(641)

Deferred income taxes

(1,330)

804

Gain on equity investments

(1,822)

Remeasurement gain on physical delivery forward and prepaid forward

(38,236)

Other, net

3,078

249

Changes in operating assets and liabilities

Accounts receivable

71,231

(77,830)

Contract assets

(1,806)

264

Inventories

25,212

28,415

Prepaid expenses and other assets

(5,590)

960

Operating lease right-of-use assets

2,264

2,449

Advances to suppliers

28,473

50,163

Accounts payable and other accrued liabilities

(143,462)

53,451

Contract liabilities

(61,344)

6,460

Operating lease liabilities

(1,804)

(2,589)

Net cash used in operating activities

$

(189,162)

$

(26,340)

Cash flows from investing activities

Purchases of property, plant and equipment

(27,689)

(41,905)

Proceeds from disposal of short-term investments

6,572

Purchase of short-term investments

(1,340)

Proceeds from sale of assets

1,283

265

Purchases of intangibles

(231)

Installment payment for acquisition of subsidiary

(30,000)

Proceeds from sale of unconsolidated investee

3,220

Proceeds from dividends and partial return of capital by an unconsolidated investee

2,462

Net cash used in investing activities

$

(45,492)

$

(41,871)

Cash flows from financing activities

Proceeds from debt

236,446

253,314

Repayment of debt

(226,664)

(254,649)

Net proceeds from issuance of convertible debt

190,330

Net proceeds from issuance of common stock

296,765

Payment for realized amount on underwriting physical delivery forward

(1,606)

Payment for prepaid forward

(40,000)

Distribution to noncontrolling interest

(278)

Repayment of finance lease obligations & other debt

(651)

(1,190)

Net parent (distribution) contribution

(133,996)

92,409

Net cash provided by financing activities

$

320,346

$

89,884

Effect of exchange rate changes on cash, cash equivalents, restricted cash and restricted cash equivalents

77

381

Net increase in cash, cash equivalents, restricted cash and restricted cash equivalents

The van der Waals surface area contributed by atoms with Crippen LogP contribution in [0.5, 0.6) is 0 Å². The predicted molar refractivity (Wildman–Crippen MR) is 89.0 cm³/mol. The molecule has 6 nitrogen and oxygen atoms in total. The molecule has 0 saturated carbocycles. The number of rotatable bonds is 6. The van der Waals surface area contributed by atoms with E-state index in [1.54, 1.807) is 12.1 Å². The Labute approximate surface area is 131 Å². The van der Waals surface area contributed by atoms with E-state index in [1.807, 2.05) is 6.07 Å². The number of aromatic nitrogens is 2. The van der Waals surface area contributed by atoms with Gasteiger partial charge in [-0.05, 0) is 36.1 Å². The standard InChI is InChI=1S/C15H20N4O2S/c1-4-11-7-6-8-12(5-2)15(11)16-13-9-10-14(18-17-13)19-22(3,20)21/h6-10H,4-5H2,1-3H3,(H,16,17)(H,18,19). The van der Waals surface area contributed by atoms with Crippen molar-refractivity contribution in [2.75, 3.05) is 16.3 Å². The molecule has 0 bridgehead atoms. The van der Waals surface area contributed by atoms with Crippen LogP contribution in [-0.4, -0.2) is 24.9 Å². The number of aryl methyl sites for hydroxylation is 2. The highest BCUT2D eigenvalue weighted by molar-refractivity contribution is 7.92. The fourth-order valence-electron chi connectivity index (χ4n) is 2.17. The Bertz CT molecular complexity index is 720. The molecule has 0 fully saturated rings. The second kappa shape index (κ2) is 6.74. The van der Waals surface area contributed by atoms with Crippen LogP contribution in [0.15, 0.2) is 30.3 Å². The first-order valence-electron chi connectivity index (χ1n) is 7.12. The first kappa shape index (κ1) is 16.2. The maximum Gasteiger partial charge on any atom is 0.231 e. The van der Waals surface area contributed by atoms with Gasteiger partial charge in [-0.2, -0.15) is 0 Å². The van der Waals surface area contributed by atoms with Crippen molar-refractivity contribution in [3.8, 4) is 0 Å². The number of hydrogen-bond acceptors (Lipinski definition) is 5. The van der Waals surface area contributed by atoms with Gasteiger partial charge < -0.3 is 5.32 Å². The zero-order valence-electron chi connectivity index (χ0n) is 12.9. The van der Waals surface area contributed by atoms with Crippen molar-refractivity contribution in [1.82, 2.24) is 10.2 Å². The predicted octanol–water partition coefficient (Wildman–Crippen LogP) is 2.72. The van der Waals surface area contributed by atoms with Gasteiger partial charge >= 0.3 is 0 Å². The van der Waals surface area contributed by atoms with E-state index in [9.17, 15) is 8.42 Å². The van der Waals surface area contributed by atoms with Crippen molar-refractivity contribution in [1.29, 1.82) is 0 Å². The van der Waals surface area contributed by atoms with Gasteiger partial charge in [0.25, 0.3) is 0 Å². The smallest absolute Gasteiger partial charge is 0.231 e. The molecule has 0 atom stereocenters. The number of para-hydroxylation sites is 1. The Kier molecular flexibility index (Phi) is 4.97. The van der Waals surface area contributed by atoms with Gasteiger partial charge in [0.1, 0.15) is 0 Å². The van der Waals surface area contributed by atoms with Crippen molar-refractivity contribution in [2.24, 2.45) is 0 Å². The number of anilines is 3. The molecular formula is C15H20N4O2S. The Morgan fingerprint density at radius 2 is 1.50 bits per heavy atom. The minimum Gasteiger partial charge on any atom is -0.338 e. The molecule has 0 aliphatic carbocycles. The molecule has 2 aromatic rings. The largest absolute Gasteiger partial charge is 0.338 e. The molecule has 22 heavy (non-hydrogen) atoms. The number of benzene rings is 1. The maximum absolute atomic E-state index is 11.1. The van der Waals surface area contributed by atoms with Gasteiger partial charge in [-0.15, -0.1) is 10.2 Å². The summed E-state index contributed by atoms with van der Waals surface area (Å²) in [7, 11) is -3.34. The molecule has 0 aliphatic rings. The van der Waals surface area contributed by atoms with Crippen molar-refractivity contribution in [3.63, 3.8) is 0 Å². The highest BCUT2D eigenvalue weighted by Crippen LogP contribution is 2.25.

85,769

22,054

Cash, cash equivalents, restricted cash and restricted cash equivalents, beginning of period

123,803

101,749

Cash, cash equivalents, restricted cash and restricted cash equivalents, end of period

$

209,572

$

123,803

Non-cash transactions

Property, plant and equipment purchases funded by liabilities

$

27,736

$

13,377

Right-of-use assets obtained in exchange for lease obligations1

$

4,791

$

21,209

Interest expense financed by SunPower

$

11,333

$

17,000

Aged supplier financing balances reclassified from accounts payable to short-term debt

$

23,933

$

45,352

The following table reconciles our cash and cash equivalents and restricted cash and restricted cash equivalents reported on our Consolidated and Combined Balance Sheets and the cash, cash equivalents, restricted cash and restricted cash equivalents reported on our Consolidated and Combined Statements of Cash Flows for fiscal years 2020 and 2019:

As of

(In thousands)

January 3, 2021

December 29, 2019

Cash and cash equivalents

$

206,744

$

120,956

Restricted cash and restricted cash equivalents, current portion, included in prepaid expenses and other current assets

2,483

2,845

Restricted cash and restricted cash equivalents, net of current portion, included in other long-term assets

345

2

Total cash, cash equivalents, restricted cash and restricted cash equivalents shown in statement of cash flows

$

209,572

$

123,803

1 

Amounts for fiscal year 2019 include the transition adjustment for the adoption of ASC 842 and new Right-of-Use (“ROU”) asset additions.

Use of Non-GAAP Financial Measures